The Surprising Hazards of Scooters

Kids’ toys frequently make headlines because of recalls, faulty parts and choking hazards. There’s something terrifying about the idea that the things we buy for our little ones might harm them in an unforeseen way. This fear is not without merit. Manufacturers, for instance, are not always dogged when it comes to quality control. But choke-y components and unexpectedly sharp pieces aren’t the only scares. In fact, an innocuous-seeming item—the classic children’s scooter—causes a shocking amount of damage. Scooter Injury Statistics The kick scooter surged in popularity around 2000, thanks in large part to marketing efforts from a key manufacturer,…

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Which Pieces of Medical Equipment Frequently Malfunction?

Medical devices serve a vital role. When operated effectively, they preserve patient health, minimize suffering and reduce cost of care. But they don’t always work as intended. In fact, devices fail far more often than most people realize. And these malfunctions cause injuries, accidents, and far too many deaths. Manufacturers insist, doggedly, that their products are safe, even when compelling evidence to the contrary is presented. And although device recalls occur with regularity, they come too late for thousands of patients. Which Devices Are at Risk for Failure? Any device that relies on blood or body monitoring is prone to…

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NHTSA Warns Ford and Mazda Pickup Truck Owners of Dangerous Defect

The National Highway Traffic Safety Administration (NHTSA) issued a serious warning for vehicle owners with 2006 Ford Ranger and 2006 Mazda B-Series pickup trucks. Both vehicles are under recall because they contain defective Takata airbag inflators, which can rupture and spew metal shrapnel into passenger cabins. The Takata airbag inflators in these vehicles have an increased chance of rupturing. Due to this heightened risk, NHTSA issued a “do not drive warning” for vehicle owners. It is the second time NHTSA issued the warning for Ford and Mazda pickup truck owners. What If I Am Affected by NHTSA’s Do Not Drive…

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Autonomous Car Crashes: What Causes Them?

Some would say it was bound to happen eventually. In March, the ridesharing platform Uber made the news in spectacular fashion when one of its self-driving prototype vehicles struck and killed a pedestrian in Tempe, Arizona. In theory, at least, autonomous cars are supposed to make us safer because human error gets removed from the equation. This accident underscores that developers may still be far from realizing that goal—and critics have already used the incident as a push to eliminate autonomous vehicles completely. So if autonomous (i.e., self-driving) vehicles are programmed properly, why would they ever be involved in an…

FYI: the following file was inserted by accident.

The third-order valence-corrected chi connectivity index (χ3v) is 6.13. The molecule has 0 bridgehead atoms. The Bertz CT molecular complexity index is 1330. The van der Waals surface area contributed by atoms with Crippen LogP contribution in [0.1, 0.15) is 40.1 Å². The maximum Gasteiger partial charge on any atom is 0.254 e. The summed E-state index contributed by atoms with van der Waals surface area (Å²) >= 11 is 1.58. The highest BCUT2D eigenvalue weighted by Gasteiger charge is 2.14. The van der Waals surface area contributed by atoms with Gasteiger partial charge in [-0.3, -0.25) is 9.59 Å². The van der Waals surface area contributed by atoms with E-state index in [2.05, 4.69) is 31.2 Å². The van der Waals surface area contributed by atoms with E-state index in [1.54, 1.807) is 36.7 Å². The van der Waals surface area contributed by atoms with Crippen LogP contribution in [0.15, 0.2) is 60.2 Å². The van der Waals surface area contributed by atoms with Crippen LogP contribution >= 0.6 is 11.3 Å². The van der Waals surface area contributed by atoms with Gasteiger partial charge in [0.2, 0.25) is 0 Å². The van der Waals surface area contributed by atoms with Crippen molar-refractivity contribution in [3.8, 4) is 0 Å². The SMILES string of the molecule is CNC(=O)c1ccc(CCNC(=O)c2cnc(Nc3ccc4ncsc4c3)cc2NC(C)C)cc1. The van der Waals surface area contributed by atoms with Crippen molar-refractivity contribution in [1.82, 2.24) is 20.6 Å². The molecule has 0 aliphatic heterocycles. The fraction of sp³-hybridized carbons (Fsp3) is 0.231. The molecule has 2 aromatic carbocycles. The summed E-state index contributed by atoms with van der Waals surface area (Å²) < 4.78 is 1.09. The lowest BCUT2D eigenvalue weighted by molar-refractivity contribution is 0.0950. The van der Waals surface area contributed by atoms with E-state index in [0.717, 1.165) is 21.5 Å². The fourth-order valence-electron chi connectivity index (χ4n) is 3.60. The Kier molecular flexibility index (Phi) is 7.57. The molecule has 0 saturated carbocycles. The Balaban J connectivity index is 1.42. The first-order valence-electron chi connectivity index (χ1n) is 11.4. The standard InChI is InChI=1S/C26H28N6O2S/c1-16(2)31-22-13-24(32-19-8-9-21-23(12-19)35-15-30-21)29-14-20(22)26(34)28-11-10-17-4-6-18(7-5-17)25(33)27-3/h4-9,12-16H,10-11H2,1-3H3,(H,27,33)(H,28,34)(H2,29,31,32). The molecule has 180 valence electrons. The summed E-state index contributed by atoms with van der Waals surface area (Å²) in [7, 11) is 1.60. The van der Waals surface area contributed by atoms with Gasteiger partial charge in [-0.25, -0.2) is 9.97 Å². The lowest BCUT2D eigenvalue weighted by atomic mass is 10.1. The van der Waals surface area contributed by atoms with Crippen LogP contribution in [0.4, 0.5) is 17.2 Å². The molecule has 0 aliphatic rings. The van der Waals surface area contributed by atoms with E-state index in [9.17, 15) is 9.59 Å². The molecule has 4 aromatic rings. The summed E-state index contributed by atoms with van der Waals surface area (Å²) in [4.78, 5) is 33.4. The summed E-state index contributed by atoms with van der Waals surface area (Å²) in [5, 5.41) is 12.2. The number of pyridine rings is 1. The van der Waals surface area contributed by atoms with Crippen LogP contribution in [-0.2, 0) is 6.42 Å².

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Thinking of Getting a Hoverboard for Your Child? Think Again…

Since hitting the market in 2015, the self-balancing scooters commonly called hoverboards have been seeing their reputation worsen almost by the day. Most of us have heard the reports of some of these products spontaneously catching fire or exploding due to overheating lithium batteries, prompting several airlines and transit authorities to ban them completely. As recently as last November, the Consumer Product Safety Commission issued yet another recall on numerous brands of hoverboards over fire dangers. However, fire isn’t actually the biggest threat a hoverboard poses to your child—at least from a statistical point of view. It’s injury due to…

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Medical Implant Devices and the FDA: User Beware? (part 2)

We previously discussed an ongoing public health concern where the FDA’s approval process for medical devices appears to be dangerously lacking—to the point that many devices get released to market without a clinical trial. What does this truth mean for you or your loved ones who might need an implanted medical device? What steps can you take to stay safe? Do Your Own Research If your doctor recommends a certain medical device, you don’t have to assume it’s safe because your doctor says so. Find out about the device—not just what it is and what it does, but who makes…

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Medical Implant Devices and the FDA: User Beware? (part 1)

When the U.S. Food & Drug Administration (FDA) approves a medical device designed to improve your health, can you assume the device is safe? Not so fast, according to some critics. Modern medicine relies more and more on implantable medical devices to help certain patients—from artificial hips and knees to coronary stents and pacemakers, from cataract lenses to breast implants. Yet remarkably, as author/reporter Jeanne Lenzer points out in a recent interview, less than 1 percent of FDA-approved medical devices even undergo clinical trials. (By comparison, drugs must go through at least two trials prior to approval.) Even devices considered…

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